Cloud Industry Relieved That Aereo Ruling Has Little Effect on Cloud

July 7, 2014 by - Cloud business phone, Cloud solution company, San francisco solutions consultant

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Many involved in the cloud computing industry were worried about what the decision against Aereo Inc. could mean for cloud hosting. The U.S. Supreme Court finally came to a decision that potentially spells the end of Aereo as a company.

The Supreme Court ruled that, as many suspected, Aereo did indeed violate broadcasters’ copyrights. Aereo’s argument was that it was legal to do so as long as one antenna matched up to each customer — thus they were essentially acting as a “storage space” for programming, like DropBox in a way. The court, though, said that selling programming without licensing fees was copyright violation regardless of the technology used.

“Viewed in terms of Congress’ regulatory objectives, why should any of these technological differences matter?” Wrote Justice Stephen Breyer in his dismissal of the idea that individual antennas meant that the transmissions were “privately” occurring.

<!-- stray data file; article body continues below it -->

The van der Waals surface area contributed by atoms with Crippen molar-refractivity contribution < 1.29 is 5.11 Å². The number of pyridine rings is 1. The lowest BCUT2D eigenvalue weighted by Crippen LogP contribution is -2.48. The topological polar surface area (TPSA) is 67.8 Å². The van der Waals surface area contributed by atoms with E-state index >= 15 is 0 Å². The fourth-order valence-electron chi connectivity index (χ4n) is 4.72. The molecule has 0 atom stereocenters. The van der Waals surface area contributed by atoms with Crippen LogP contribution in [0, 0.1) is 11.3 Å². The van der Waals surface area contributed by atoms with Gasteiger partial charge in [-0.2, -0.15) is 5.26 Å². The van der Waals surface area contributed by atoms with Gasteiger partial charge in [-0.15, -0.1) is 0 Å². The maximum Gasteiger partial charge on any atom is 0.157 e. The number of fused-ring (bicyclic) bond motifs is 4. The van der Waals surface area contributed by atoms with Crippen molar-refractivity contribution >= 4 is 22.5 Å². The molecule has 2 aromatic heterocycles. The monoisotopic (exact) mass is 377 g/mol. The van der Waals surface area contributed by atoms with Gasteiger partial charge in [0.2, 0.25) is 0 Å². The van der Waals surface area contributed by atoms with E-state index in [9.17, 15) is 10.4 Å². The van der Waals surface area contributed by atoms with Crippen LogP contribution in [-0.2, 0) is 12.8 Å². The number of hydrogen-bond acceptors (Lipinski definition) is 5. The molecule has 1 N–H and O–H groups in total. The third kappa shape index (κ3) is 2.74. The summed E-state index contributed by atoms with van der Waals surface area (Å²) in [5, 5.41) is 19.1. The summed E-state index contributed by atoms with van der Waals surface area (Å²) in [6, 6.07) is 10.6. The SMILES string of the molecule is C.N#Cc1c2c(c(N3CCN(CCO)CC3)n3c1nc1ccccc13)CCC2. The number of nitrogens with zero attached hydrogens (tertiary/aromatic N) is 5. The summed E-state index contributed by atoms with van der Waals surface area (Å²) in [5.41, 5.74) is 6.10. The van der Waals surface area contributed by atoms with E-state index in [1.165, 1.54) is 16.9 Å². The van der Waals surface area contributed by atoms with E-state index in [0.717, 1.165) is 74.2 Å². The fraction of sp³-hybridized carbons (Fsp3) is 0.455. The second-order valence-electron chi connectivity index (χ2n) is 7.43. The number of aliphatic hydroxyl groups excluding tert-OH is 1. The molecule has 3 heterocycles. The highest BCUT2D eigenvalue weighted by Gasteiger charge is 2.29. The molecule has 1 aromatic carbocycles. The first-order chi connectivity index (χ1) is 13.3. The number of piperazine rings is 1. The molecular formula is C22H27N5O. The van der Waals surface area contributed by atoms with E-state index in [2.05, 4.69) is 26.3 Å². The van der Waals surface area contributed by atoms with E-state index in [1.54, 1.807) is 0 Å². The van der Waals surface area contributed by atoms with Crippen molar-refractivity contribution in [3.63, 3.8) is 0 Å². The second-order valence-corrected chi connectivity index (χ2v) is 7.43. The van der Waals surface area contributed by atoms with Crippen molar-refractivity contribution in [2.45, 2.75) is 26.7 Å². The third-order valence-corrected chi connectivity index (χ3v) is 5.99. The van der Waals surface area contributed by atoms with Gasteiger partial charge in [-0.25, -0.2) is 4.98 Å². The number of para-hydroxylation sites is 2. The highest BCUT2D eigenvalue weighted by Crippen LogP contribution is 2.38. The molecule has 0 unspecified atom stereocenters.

Many cloud server hosting companies were worried about the impact the case’s ruling could have on cloud computing solutions. For the most part, though, the ruling side-stepped saying anything about cloud technology specifically. And indeed, the ruling itself said that, though questions existed regarding the legality of cloud storage, those questions should wait for “a case in which they are squarely presented.”

“They wanted to take pains to protect existing cloud computing,” explained Clay Brockman, who is an investment-research analyst. He says that further litigation down the road will help to give a more concrete outlook to the potential limits of cloud solutions technology.

While it’s possible that Aereo itself might find another way to thrive between existing parameters, the company’s outlook seems a bit bleak, especially considering that CEO Chet Kanojia had previously indicated that there was no Plan B if, in fact, the court ruled against the company.

When it comes to the difference between Aereo and other cloud hosting technology, Paul Clement, the lawyer for various U.S. broadcasters in the case, said that there is a big difference between customers uploading their own files, and being provided it through a service like that which Aereo offered.

What legal issues do you think cloud technology will encounter in the future? Let us know in the comments. See this link for more references.

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